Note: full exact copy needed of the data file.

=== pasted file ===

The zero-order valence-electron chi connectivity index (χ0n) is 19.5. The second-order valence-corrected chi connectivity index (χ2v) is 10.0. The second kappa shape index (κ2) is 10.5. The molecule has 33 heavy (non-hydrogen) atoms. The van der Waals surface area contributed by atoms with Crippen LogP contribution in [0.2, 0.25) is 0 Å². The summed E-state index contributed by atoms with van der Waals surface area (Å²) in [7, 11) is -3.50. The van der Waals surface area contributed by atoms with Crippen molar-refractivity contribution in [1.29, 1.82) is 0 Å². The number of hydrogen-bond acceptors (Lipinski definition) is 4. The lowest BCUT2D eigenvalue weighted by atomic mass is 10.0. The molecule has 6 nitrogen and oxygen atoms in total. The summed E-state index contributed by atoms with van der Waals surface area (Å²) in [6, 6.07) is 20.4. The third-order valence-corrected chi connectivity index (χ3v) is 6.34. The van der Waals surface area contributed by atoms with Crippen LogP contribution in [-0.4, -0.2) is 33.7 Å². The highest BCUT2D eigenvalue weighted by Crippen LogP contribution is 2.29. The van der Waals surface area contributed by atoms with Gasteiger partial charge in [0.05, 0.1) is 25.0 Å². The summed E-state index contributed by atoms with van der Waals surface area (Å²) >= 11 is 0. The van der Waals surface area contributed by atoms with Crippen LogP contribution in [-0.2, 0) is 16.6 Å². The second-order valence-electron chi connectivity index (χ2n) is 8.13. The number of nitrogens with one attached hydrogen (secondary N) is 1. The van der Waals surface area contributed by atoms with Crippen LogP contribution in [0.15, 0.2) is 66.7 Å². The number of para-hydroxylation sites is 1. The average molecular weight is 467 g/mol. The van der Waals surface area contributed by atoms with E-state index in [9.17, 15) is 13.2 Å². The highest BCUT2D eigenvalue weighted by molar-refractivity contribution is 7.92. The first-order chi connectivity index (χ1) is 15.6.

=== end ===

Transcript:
The zero-order valence-electron chi connectivity index (χ0n) is 19.5. The second-order valence-corrected chi connectivity index (χ2v) is 10.0. The second kappa shape index (κ2) is 10.5. The molecule has 33 heavy (non-hydrogen) atoms. The van der Waals surface area contributed by atoms with Crippen LogP contribution in [0.2, 0.25) is 0 Å². The summed E-state index contributed by atoms with van der Waals surface area (Å²) in [7, 11) is -3.50. The van der Waals surface area contributed by atoms with Crippen molar-refractivity contribution in [1.29, 1.82) is 0 Å². The number of hydrogen-bond acceptors (Lipinski definition) is 4. The lowest BCUT2D eigenvalue weighted by atomic mass is 10.0. The molecule has 6 nitrogen and oxygen atoms in total. The summed E-state index contributed by atoms with van der Waals surface area (Å²) in [6, 6.07) is 20.4. The third-order valence-corrected chi connectivity index (χ3v) is 6.34. The van der Waals surface area contributed by atoms with Crippen LogP contribution in [-0.4, -0.2) is 33.7 Å². The highest BCUT2D eigenvalue weighted by Crippen LogP contribution is 2.29. The van der Waals surface area contributed by atoms with Gasteiger partial charge in [0.05, 0.1) is 25.0 Å². The summed E-state index contributed by atoms with van der Waals surface area (Å²) >= 11 is 0. The van der Waals surface area contributed by atoms with Crippen LogP contribution in [-0.2, 0) is 16.6 Å². The second-order valence-electron chi connectivity index (χ2n) is 8.13. The number of nitrogens with one attached hydrogen (secondary N) is 1. The van der Waals surface area contributed by atoms with Crippen LogP contribution in [0.15, 0.2) is 66.7 Å². The number of para-hydroxylation sites is 1. The average molecular weight is 467 g/mol. The van der Waals surface area contributed by atoms with E-state index in [9.17, 15) is 13.2 Å². The highest BCUT2D eigenvalue weighted by molar-refractivity contribution is 7.92. The first-order chi connectivity index (χ1) is 15.6.